WALLOWA COUNTY — As the latest surge of coronavirus hits Wallowa County, few businesses have been forced to close but there is a renewed interest in requiring face masks and sanitizing business premises.
This comes at the end of a summer when many people were feeling the need for masks was nearly at an end and many businesses had stopped requiring them.
Enterprise’s Safeway grocery store was one that had the strictest mask requirements for most of the pandemic and then relaxed it early in the summer. But the store is requiring masks again.
“Our Enterprise Safeway began requiring masks following the governor’s reinstatement of the mandate that required businesses to do so,” said Jill McGinnis, director of communications and public affairs for Safeway in an email. “We will continue to put our associate and customer safety first and follow local and state guidelines.”
On Aug. 11, Gov. Kate Brown ordered masks be worn indoors in public places by everyone age 5 and over beginning Aug. 13, the Chieftain reported. Brown urged — but did not mandate — the wearing of masks in crowded outdoor situations and that private companies and organizations enact their own indoor mask policies.
Many find the return to a mask mandate annoying, if nothing else.
Mike Goss, owner of the Dollar Stretcher in Enterprise, said he’ll tell customers they should have a mask, but limited time and staff preclude a 100% compliance with Brown’s mandate.
“We are trying to comply with the governor’s mandate but I’m not going to be the city cop and force all customers to comply,” he said. “People have to police themselves.”
But another store is holding off. A data coordinator at the Market Place in Joseph said the mask requirement isn’t officially law yet.
“We’re just waiting for (the governor) to actually put it into law and that’ll force us to do it,” Clint Lion said. “We’ve been waiting for the government mandate (on the public) to be signed and she hasn’t signed it yet.”
But KATU-TV reported Aug. 24 that the Oregon Occupational Safety and Health Administration will enforce the mandate.
For the most part, businesses that were contacted were reviving the precautions taken early in the pandemic that began in March 2020, although few actually have closed their doors as was required then.
Even a small operation like Favorite Finds on Main, an antique and collectibles shop operated by Sondra Lozier, is muddling through.
“I’m a one-woman show; if I ever have 10 people in its usually a family,” she said. “It’s very trying in a lot of ways. … The good side is I think people are slowing down.”
She did, however, say the resurgent pandemic caused disappointment by forcing the cancellation of two events she’s involved in. She organizes the Hells Canyon Mule Days, which was to be the weekend after Labor Day and had to be postponed until next year. She also is involved in organizing a quilt retreat that also had to be canceled.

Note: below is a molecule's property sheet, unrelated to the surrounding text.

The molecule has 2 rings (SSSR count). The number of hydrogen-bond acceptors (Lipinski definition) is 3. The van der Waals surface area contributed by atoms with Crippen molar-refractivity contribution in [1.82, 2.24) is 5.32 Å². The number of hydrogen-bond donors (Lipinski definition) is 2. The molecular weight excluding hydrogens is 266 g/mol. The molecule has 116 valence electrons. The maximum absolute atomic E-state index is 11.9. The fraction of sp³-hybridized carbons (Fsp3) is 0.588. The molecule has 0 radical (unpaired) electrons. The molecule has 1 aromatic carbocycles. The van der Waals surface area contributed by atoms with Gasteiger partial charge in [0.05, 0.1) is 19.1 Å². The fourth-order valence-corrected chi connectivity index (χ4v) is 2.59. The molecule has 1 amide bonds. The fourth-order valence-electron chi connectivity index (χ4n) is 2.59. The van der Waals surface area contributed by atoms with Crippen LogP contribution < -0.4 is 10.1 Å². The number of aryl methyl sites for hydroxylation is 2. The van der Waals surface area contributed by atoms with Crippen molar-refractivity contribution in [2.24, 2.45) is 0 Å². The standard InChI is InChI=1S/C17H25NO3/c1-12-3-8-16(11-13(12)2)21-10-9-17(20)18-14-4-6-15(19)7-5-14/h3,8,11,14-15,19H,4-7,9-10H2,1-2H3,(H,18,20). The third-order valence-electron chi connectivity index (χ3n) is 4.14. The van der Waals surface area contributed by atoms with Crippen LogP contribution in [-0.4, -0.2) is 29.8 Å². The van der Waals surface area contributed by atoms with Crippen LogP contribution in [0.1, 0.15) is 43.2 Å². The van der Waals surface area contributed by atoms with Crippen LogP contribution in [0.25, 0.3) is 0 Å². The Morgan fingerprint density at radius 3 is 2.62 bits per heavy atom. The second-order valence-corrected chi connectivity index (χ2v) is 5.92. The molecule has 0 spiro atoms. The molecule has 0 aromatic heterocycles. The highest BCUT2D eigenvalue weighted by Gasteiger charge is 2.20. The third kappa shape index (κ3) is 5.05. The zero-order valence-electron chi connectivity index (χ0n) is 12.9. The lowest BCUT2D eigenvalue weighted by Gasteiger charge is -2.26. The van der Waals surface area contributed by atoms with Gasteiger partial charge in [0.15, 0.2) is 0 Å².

“That’s helped” slow things down, Lozier said.
She said that despite the surge in cases, she believes folks here are generally safe.
“I’ve been in business so long that nothing really affects me,” she said. “I’m just glad I live in Wallowa County because we are such a clean county.”
Other businesses that have had to close in the past are mostly operating normally. Double Arrow Veterinary Clinic in Enterprise had its lobby closed for some months and has reopened it. However, all staff and customers are required to mask up when inside.
The Les Schwab Tire Center in Enterprise also finds the mask mandate annoying, but is complying by having staff and customers wear masks.
“It’s pretty tough … especially for the guys working in the heat,” said JR Pinea, assistant manager. “We’re following the guidelines. … It’s tough for everybody, but we’re doing it.”
The pandemic surge doesn’t seem to have affected the lodging industry much, although some are closing or preparing to close as tourist season winds down. A spokeswoman at the Ponderosa Motel in Enterprise said it and the Wilderness Inn — owned by the Naisbitt family — remain open and are continuing to take precautions by wearing face masks and thoroughly sanitizing rooms between customer stays.
Some restaurants are returning to early-pandemic protocols of outside seating or takeout.
Kim Moore, co-owner of the red Rooster Café in Enterprise, said her establishment closed for a short time earlier this summer, but it’s reopened now.
Heavenly’s in Enterprise has ceased its indoor seating, but everyone working is masked.
The change has been more to do with a difficulty in getting employees than anything, said co-owner Cindy Ellis.
“They’’re getting unemployment or they don’t want to work, that’s what I’m assuming,” she said.
Editor's note: This story has been updated with a corrected job title for one of the sources.